Peter van den Berg

+ Follow
since May 27, 2012
Peter likes ...
forest garden trees wofati woodworking
He's been a furniture maker, mold maker, composites specialist, quality inspector, master of boats. Roughly during the last 30 years he's been meddling with castable refractories and mass heaters. Built a dozen in different guises but never got it as far as to do it professionaly. He loves to try out new ideas, tested those by using a gas analizer.

Lived in The Hague, Netherlands all his life.
+52° 1' 47.40", +4° 22' 57.80"
Apples and Likes
Total received
In last 30 days
Total given
Total received
Received in last 30 days
Total given
Given in last 30 days
Forums and Threads
Scavenger Hunt
expand Pollinator Scavenger Hunt
expand Pioneer Scavenger Hunt

Recent posts by Peter van den Berg

Eric Marshall wrote:I guess I was talking about something like what this guy seems to have built. Is this just a stove door on a masonry firebox you think then? Or maybe he took an old wood stove and just lined the inside with masonry or ceramic and insulation so the metal wouldnt go molten on him and used that as his firebox.

This is a batch box design built by Adiel Shnior and  Shilo Kinarty in Israel. As far as I know they use custom doors for their builds.

What you ask for has been done before though, here's a video of a French conversion from wood stove to batchrocket.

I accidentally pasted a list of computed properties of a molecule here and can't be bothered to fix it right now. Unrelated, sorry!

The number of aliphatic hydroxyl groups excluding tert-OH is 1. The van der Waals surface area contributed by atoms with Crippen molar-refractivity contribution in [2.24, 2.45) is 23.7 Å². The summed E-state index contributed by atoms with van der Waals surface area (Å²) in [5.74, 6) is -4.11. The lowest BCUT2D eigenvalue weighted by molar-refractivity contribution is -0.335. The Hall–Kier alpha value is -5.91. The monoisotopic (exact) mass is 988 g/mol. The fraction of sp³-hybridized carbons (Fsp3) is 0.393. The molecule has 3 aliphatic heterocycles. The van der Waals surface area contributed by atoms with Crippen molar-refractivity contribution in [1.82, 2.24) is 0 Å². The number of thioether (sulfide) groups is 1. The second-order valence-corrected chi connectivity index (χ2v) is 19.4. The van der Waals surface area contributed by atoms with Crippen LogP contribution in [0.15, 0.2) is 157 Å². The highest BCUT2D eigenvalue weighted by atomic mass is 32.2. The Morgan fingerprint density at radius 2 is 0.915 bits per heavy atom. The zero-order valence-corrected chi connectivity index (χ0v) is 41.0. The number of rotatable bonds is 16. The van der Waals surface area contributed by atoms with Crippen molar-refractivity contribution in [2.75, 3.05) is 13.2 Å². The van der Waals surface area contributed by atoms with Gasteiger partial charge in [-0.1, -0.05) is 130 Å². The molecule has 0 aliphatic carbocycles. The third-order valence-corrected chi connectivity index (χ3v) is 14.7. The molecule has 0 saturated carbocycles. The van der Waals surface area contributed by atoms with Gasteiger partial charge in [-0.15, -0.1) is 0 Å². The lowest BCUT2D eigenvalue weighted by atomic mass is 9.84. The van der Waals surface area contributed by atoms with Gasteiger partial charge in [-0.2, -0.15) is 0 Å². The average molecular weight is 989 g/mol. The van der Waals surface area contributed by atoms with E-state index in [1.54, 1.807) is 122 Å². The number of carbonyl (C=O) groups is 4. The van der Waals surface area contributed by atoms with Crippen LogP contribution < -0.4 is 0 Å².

You need to skip through the initial start, building a simple rocket cookstove and a demonstration model. Mark however, how everybody is convinced when seeing the double vortex forming.

2 weeks ago
Almost all rocket mass heaters are unwilling to run ferociously at first. Clean burning at the same time is relatively common, that white steam indicates there's a lot of water involved, either in the heater or in the fuel. Besides that, smoke coming out the p-channel and door is an indication of weak draft, probably caused by the core and bech not really dry yet.

On a more serious note, I spotted a couple of errors but I don't know if those are real problems.

The p-channel looks quite small for such a large system. Is the (internal) csa as large as 5% or more of system size?